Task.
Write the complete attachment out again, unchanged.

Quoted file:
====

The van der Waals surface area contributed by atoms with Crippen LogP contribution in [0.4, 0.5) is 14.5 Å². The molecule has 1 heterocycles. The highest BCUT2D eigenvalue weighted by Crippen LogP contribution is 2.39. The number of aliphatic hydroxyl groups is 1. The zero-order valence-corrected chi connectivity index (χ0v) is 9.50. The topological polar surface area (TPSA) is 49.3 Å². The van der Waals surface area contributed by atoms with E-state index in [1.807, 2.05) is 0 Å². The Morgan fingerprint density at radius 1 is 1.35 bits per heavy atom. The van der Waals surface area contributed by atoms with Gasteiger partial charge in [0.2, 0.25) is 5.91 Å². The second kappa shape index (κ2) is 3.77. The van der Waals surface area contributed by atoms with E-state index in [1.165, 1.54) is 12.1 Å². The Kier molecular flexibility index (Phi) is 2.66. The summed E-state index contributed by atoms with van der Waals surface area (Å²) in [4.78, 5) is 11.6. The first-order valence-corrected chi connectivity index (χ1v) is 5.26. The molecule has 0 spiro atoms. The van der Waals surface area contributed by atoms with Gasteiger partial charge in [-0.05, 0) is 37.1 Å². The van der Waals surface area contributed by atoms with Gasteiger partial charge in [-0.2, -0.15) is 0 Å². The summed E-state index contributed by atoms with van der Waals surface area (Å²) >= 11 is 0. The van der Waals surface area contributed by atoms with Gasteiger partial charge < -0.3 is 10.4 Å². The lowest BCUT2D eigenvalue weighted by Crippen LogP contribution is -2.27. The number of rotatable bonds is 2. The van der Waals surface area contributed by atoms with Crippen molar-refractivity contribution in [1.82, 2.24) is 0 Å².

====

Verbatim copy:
The van der Waals surface area contributed by atoms with Crippen LogP contribution in [0.4, 0.5) is 14.5 Å². The molecule has 1 heterocycles. The highest BCUT2D eigenvalue weighted by Crippen LogP contribution is 2.39. The number of aliphatic hydroxyl groups is 1. The zero-order valence-corrected chi connectivity index (χ0v) is 9.50. The topological polar surface area (TPSA) is 49.3 Å². The van der Waals surface area contributed by atoms with E-state index in [1.807, 2.05) is 0 Å². The Morgan fingerprint density at radius 1 is 1.35 bits per heavy atom. The van der Waals surface area contributed by atoms with Gasteiger partial charge in [0.2, 0.25) is 5.91 Å². The second kappa shape index (κ2) is 3.77. The van der Waals surface area contributed by atoms with E-state index in [1.165, 1.54) is 12.1 Å². The Kier molecular flexibility index (Phi) is 2.66. The summed E-state index contributed by atoms with van der Waals surface area (Å²) in [4.78, 5) is 11.6. The first-order valence-corrected chi connectivity index (χ1v) is 5.26. The molecule has 0 spiro atoms. The van der Waals surface area contributed by atoms with Gasteiger partial charge in [-0.05, 0) is 37.1 Å². The van der Waals surface area contributed by atoms with Gasteiger partial charge in [-0.2, -0.15) is 0 Å². The summed E-state index contributed by atoms with van der Waals surface area (Å²) >= 11 is 0. The van der Waals surface area contributed by atoms with Gasteiger partial charge < -0.3 is 10.4 Å². The lowest BCUT2D eigenvalue weighted by Crippen LogP contribution is -2.27. The number of rotatable bonds is 2. The van der Waals surface area contributed by atoms with Crippen molar-refractivity contribution in [1.82, 2.24) is 0 Å².